Argumentum ad Ignorantiam:
Abstract: The argumentum
ad ignorantiam (the argument from ignorance or the appeal to
ignorance) is characterized with examples and shown to be sometimes
persuasive but normally fallacious.
Ad Ignorantiam (Argument from Ignorance of Appeal to Ignorance )Defined.
The Ad ignorantiam fallacy is the logical error
occurring when a proposition is unjustifiably claimed to be true simply
on the basis that it has not been proved false
the logical error occurring when a proposition is unjustifiably
claimed to be false simply because it has not been proved true.
This error in reasoning is often expressed with accompanying influential
The Ad Ignorantiam Argumentation
Scheme with Typical Examples.
The informal structure has two basic patterns:
Informal Guide to
Statement p is unproved
∴ Not-p is true.
Statement not-p is unproved
∴ p is true.
- Typical types of ad ignorantiam in the popular
media often include examples such as these:
- If one argues that God or telepathy, ghosts, or UFO's do not
exist because their existence has not been proved, then this fallacy
- On the other hand, if one argues that God, telepathy, and so on
do exist because their non-existence has not been proved,
then one argues fallaciously as well.
- Ad ignorantiam arguments can be either
of the fallacious or non-fallacious types.
- A straightforward, clear example of an ad
ignorantiam fallacy is shown in the following short argument
advanced by Weston Walch, a writer on railroad practices:
“It cannot be proved that government ownership of railroads
has succeeded in other countries. Therefore, government ownership
of the railroads should not be adopted in this country.”
From the fact that we do not know whether or not government ownership
of railroads is a success in other countries, we cannot logically
infer that government ownership would necessarily be unsuccessful in
- Often ad ignorantiam arguments in ordinary
language are not as simply stated as these examples provided here
— their basic informal scheme need to be analytically extracted
from the discourse under examination.
Non-Fallacious Ad Ignorantiam
Many writers on informal fallacies fail to point out that arguments fitting
the informal structure of the argumentum ad ignorantiam
can be non-fallacious.
- Non-fallacious ad ignorantiam arguments are often
cases where either …
(a) some evidence provides support for one of the opposing views
(b) one of the opposing views is contextually entrenched as a pragmatically
A typical example of an ad ignorantiam argument
which is not a fallacy is provided in the writings of the English
physician William Harvey, discoverer of the circulation of blood in human
beings. He argues in the following passage that the results of his
experiments should be considered credible in the absence of conclusive
“[W]hat I shall state I wish not to be taken as if i thought it a
voice from an oracle … I claim, however, that liberty … to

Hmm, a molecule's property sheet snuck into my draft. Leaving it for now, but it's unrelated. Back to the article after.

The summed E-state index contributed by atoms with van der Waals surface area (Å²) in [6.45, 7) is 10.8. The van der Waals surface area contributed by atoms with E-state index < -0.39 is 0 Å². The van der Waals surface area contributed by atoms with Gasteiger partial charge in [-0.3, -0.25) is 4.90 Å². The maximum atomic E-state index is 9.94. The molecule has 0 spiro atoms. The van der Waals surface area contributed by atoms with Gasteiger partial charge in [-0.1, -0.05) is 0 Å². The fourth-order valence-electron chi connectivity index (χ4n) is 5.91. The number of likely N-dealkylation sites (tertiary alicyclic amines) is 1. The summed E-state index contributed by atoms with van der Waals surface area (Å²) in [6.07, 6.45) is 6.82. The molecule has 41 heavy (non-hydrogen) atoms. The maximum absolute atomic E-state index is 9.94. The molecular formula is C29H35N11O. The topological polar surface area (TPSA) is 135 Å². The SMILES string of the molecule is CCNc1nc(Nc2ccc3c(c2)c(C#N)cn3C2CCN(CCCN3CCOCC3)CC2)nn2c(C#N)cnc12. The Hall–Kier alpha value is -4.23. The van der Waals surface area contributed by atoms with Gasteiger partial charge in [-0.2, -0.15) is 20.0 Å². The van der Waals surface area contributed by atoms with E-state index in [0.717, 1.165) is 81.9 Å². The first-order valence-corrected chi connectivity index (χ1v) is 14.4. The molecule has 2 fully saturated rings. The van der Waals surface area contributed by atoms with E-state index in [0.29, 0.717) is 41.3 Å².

put forward as true such things as appear to be probable, until proved
to be manifestly false.”
If empirical evidence is available with no opposing evidence evident, then
it is reasonable to provisionally assume the position which has evidential
Typical Examples of the Ad Ignorantiam
- The following typical brief ad ignorantiam fallacy
examples are worth analyzing into the scheme discussed above. Note how
each of the arguments below is fallacious.
- In spite of all the talk, not a single governmental unidentified
aerial phenomenon report has been thoroughly authenticated. We may
assume, therefore, that UAPs do not exist.
- A biology professor consoles skittish students in lab before a
“There is no evidence that frogs actually feel pain; it is true
they exhibit pain behavior, but as they have no consciousness, they
feel no pain.
(But, of course, the premise is false; frogs have pain receptors and neural
pathways that indicate
Johnson: It is impractical to
send astronauts to Mars because the exorbitant expenses spent for such
a project should be spent on helping unfortunate persons.
Hanson: It is not at all impractical.
Johnson: What makes you think so?
Hanson: Well, try to prove me wrong.
(Hanson is defending his claim by an ad
ignorantiam, i.e., he inappropriately assumes his claim is true
if Johnson cannot refute it. Hanson is attempting to shift the burden of
proof to Johnson to provide evidence against the initial unsupported claim.
Historically, this example argument reflects the first
descriptions of the ad ignorantiam argument by the
philosopher John Locke; see the Postscript
- “Our universe, however, did begin with the primordial explosion,
since we can obtain no information about events that occurred before it.
The age of the universe, therefore, is the interval from the big bang
to the present.”
- The following typical brief ad ignorantiam
non-fallacious examples are worth analyzing into the scheme discussed
above. Note in each case how they are not usually considered
- Since no employee has filed objections to the provisional corporation
parking policies implemented during the last six months, the those policies
will be continued unless unforeseen problems arise.